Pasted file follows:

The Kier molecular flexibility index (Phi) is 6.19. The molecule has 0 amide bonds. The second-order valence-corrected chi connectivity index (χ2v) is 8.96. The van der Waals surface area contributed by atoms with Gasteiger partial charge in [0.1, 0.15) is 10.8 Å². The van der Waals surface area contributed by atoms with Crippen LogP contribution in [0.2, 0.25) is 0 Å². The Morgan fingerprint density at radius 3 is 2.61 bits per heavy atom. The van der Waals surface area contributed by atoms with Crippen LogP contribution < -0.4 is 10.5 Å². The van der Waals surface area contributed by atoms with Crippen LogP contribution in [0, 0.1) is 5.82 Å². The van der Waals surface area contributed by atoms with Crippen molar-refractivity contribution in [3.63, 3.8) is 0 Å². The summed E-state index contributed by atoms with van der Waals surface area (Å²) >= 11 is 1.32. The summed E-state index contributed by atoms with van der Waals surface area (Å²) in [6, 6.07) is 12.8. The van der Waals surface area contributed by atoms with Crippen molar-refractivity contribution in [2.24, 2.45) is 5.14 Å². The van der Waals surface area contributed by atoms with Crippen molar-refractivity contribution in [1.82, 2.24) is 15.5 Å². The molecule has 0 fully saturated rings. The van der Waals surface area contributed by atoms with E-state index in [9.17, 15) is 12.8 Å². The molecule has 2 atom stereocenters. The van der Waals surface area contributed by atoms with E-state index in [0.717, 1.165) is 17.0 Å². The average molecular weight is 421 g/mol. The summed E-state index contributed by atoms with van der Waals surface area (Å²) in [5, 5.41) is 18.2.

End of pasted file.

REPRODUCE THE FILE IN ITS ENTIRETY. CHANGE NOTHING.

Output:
The Kier molecular flexibility index (Phi) is 6.19. The molecule has 0 amide bonds. The second-order valence-corrected chi connectivity index (χ2v) is 8.96. The van der Waals surface area contributed by atoms with Gasteiger partial charge in [0.1, 0.15) is 10.8 Å². The van der Waals surface area contributed by atoms with Crippen LogP contribution in [0.2, 0.25) is 0 Å². The Morgan fingerprint density at radius 3 is 2.61 bits per heavy atom. The van der Waals surface area contributed by atoms with Crippen LogP contribution < -0.4 is 10.5 Å². The van der Waals surface area contributed by atoms with Crippen LogP contribution in [0, 0.1) is 5.82 Å². The van der Waals surface area contributed by atoms with Crippen molar-refractivity contribution in [3.63, 3.8) is 0 Å². The summed E-state index contributed by atoms with van der Waals surface area (Å²) >= 11 is 1.32. The summed E-state index contributed by atoms with van der Waals surface area (Å²) in [6, 6.07) is 12.8. The van der Waals surface area contributed by atoms with Crippen molar-refractivity contribution in [2.24, 2.45) is 5.14 Å². The van der Waals surface area contributed by atoms with Crippen molar-refractivity contribution in [1.82, 2.24) is 15.5 Å². The molecule has 0 fully saturated rings. The van der Waals surface area contributed by atoms with E-state index in [9.17, 15) is 12.8 Å². The molecule has 2 atom stereocenters. The van der Waals surface area contributed by atoms with E-state index in [0.717, 1.165) is 17.0 Å². The average molecular weight is 421 g/mol. The summed E-state index contributed by atoms with van der Waals surface area (Å²) in [5, 5.41) is 18.2.